ENGL 1101: Step 1 GET ORGANIZED
About this Research Guide
Do you need to update your research habits?
Many college students say they do research now the same way they did when they were in elementary school. In the working world, those people will be at a disadvantage. Employers say they need people who recognize when they need information, are able to locate and choose the best information, then use that information effectively and ethically (American Library Association).
Practice for your future by using this guide to learn some techniques, tools and sources provided by the library. Most of the articles in the databases listed on this guide are not freely available on the Internet, but are free to us at Dalton State through the library website.
Use the BEST information, not just the most convenient!
What's your assignment?
Read your entire assignment. When you begin your research, keep a copy of your assignment on hand. Keep in mind:
What kinds of materials do you need? Books? Articles? Scholarly? Websites? Last 5 years? Images? Primary sources?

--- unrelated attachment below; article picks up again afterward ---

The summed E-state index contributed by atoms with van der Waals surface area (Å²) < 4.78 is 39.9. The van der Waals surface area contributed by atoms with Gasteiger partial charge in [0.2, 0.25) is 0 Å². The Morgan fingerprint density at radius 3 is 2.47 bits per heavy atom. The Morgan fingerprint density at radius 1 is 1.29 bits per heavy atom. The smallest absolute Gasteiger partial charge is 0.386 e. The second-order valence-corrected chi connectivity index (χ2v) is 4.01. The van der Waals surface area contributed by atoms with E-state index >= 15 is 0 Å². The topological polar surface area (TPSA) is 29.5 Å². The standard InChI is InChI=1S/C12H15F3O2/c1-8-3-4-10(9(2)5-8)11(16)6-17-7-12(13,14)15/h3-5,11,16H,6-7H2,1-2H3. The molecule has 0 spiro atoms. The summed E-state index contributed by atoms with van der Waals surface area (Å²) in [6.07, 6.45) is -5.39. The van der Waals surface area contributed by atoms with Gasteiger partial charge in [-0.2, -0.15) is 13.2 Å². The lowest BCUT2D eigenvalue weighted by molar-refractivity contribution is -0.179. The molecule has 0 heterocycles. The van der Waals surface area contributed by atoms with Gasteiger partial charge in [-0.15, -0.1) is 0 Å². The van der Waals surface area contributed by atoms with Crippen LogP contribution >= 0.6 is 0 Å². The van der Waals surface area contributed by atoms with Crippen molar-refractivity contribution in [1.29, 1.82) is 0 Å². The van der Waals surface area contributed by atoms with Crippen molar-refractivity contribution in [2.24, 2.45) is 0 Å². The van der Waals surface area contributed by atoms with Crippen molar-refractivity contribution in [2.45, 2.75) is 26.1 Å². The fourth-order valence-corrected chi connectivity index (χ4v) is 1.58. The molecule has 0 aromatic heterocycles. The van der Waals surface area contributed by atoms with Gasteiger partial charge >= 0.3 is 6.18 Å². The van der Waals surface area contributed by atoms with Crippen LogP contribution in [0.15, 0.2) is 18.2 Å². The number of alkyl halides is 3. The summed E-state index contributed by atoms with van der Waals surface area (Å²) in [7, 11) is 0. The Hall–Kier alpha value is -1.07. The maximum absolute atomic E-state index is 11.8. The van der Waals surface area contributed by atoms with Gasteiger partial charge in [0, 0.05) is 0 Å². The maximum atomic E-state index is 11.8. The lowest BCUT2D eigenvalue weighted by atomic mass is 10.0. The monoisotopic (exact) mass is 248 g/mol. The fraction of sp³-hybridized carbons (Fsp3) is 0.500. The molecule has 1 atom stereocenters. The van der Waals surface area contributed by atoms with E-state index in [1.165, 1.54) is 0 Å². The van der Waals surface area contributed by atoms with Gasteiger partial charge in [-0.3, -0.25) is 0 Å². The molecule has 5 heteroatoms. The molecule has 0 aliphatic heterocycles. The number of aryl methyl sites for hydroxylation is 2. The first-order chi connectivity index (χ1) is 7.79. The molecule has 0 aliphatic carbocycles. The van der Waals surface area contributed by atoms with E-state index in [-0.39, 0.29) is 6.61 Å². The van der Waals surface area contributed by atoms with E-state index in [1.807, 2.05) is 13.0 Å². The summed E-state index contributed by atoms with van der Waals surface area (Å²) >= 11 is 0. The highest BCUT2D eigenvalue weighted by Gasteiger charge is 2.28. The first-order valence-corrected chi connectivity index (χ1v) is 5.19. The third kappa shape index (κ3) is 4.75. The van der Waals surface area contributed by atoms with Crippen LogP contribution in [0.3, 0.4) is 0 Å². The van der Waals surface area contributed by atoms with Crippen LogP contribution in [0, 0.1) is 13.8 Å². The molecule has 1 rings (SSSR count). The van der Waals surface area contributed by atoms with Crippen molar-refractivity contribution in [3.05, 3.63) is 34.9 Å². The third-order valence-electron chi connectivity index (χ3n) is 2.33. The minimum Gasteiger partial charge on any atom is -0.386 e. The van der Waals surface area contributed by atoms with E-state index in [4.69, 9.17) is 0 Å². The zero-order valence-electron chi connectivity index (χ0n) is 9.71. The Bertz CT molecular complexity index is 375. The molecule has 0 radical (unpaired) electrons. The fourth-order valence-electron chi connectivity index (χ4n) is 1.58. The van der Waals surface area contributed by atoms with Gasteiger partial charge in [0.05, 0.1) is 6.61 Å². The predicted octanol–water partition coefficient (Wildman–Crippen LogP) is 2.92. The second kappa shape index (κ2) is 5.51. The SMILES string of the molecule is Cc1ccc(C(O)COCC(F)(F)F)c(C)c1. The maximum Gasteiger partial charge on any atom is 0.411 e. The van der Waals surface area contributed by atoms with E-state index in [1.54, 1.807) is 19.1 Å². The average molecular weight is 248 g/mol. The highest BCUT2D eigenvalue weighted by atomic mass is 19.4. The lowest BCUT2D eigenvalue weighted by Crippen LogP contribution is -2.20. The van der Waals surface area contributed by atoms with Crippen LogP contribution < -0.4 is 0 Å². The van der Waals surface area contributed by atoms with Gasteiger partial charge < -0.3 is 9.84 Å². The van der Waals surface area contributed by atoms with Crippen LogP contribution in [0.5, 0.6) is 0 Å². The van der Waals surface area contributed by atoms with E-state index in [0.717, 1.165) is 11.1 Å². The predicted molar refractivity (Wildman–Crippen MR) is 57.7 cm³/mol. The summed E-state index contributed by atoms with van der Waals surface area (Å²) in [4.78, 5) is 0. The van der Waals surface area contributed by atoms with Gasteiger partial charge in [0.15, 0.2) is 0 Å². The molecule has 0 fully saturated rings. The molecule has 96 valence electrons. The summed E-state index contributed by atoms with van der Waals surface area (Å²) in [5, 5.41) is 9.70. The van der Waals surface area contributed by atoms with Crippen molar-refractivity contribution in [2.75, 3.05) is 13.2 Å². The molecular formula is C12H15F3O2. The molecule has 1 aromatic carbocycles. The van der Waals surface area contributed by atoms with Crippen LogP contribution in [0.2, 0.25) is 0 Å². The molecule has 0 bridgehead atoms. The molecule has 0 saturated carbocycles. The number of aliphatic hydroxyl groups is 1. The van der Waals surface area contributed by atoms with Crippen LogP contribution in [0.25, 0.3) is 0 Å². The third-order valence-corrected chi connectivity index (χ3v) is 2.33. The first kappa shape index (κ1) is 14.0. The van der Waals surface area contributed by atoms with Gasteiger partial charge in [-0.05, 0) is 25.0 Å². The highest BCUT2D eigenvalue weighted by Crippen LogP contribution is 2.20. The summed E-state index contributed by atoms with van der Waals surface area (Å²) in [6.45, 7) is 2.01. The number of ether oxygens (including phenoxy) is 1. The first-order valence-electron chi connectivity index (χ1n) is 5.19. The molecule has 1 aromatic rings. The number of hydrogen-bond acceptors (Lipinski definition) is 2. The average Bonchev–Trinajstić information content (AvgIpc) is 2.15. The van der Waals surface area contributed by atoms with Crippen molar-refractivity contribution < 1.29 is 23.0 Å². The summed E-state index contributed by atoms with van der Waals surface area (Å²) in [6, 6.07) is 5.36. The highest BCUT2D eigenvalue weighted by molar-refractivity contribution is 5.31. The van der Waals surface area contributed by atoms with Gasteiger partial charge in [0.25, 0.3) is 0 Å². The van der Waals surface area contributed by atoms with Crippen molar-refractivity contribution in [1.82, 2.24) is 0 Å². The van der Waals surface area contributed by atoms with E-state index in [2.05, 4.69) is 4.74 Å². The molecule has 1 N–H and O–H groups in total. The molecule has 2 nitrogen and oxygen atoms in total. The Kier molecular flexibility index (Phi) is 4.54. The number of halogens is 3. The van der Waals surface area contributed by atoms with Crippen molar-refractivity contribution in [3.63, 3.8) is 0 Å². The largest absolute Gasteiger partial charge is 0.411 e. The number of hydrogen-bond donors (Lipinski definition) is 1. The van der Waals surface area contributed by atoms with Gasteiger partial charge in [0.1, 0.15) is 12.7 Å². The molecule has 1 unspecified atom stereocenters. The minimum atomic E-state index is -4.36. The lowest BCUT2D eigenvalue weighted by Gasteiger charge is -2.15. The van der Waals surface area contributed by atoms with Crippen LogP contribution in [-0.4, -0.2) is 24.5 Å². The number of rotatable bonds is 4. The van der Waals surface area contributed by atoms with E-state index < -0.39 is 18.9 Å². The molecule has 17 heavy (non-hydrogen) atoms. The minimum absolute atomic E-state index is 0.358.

What is the topic? Are there synonyms or broader or narrower terms to try?
Who is your audience?
Do you need to even research your topic for this assignment, or just to help you to understand?
How many sources do you need?
How will your research be presented?
TOPIC/THESIS and RESEARCH
Begin with a general topic, you may need to do some initial research before you focus on a thesis.
~ A research thesis statement is your main point; an idea or opinion that you want to prove or explain, or a question you want to answer. This statement may be revised as you learn more during your research and writing process.
~ The thesis statement helps you focus on what your research is about.
~ Your job as a researcher, is to find evidence from excellent sources that supports, proves or explains your thesis statement, so that the paper is more than your opinion.
Need a research topic?
See what is going on in the news to see if anything looks interesting to you OR try the last four links here for topic lists:
- Opposing Viewpoints Resource CenterInformation on social issues. Access viewpoint articles, topic overviews, statistics, primary documents, links to websites, and full-text magazine and newspaper articles.
Chat with a Librarian Here:
MLA-style documentation is used primarily for research papers in liberal arts and other humanities courses. This guide was created using the MLA Handbook for Writers of Research Papers, 8th ed. There are copies of the MLA Handbooks at the Service Desk in the library.
Keep track of the sources you may use in your assignments! E-mail articles and citations to yourself and keep them in a folder in your mailbox.